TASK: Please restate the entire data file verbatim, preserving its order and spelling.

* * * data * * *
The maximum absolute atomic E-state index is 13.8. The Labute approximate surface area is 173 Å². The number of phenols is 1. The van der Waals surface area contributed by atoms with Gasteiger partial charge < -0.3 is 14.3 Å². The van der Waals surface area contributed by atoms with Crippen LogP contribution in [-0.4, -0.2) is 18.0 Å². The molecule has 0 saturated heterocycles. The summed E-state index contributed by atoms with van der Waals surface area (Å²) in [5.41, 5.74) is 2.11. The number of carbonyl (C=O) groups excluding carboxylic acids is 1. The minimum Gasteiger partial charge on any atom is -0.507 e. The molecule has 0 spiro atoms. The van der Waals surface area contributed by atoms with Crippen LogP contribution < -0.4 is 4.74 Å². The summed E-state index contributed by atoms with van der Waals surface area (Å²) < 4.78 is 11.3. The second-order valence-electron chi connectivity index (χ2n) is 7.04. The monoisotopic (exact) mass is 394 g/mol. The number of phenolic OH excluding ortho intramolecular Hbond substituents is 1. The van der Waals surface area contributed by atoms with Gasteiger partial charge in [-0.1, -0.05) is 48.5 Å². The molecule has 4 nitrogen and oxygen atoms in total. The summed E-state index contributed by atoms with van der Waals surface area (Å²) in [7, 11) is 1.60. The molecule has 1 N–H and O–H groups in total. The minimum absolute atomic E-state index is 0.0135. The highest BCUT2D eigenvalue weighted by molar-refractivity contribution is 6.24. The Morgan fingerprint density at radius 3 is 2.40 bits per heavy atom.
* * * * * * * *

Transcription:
The maximum absolute atomic E-state index is 13.8. The Labute approximate surface area is 173 Å². The number of phenols is 1. The van der Waals surface area contributed by atoms with Gasteiger partial charge < -0.3 is 14.3 Å². The van der Waals surface area contributed by atoms with Crippen LogP contribution in [-0.4, -0.2) is 18.0 Å². The molecule has 0 saturated heterocycles. The summed E-state index contributed by atoms with van der Waals surface area (Å²) in [5.41, 5.74) is 2.11. The number of carbonyl (C=O) groups excluding carboxylic acids is 1. The minimum Gasteiger partial charge on any atom is -0.507 e. The molecule has 0 spiro atoms. The van der Waals surface area contributed by atoms with Crippen LogP contribution < -0.4 is 4.74 Å². The summed E-state index contributed by atoms with van der Waals surface area (Å²) < 4.78 is 11.3. The second-order valence-electron chi connectivity index (χ2n) is 7.04. The monoisotopic (exact) mass is 394 g/mol. The number of phenolic OH excluding ortho intramolecular Hbond substituents is 1. The van der Waals surface area contributed by atoms with Gasteiger partial charge in [-0.1, -0.05) is 48.5 Å². The molecule has 4 nitrogen and oxygen atoms in total. The summed E-state index contributed by atoms with van der Waals surface area (Å²) in [7, 11) is 1.60. The molecule has 1 N–H and O–H groups in total. The minimum absolute atomic E-state index is 0.0135. The highest BCUT2D eigenvalue weighted by molar-refractivity contribution is 6.24. The Morgan fingerprint density at radius 3 is 2.40 bits per heavy atom.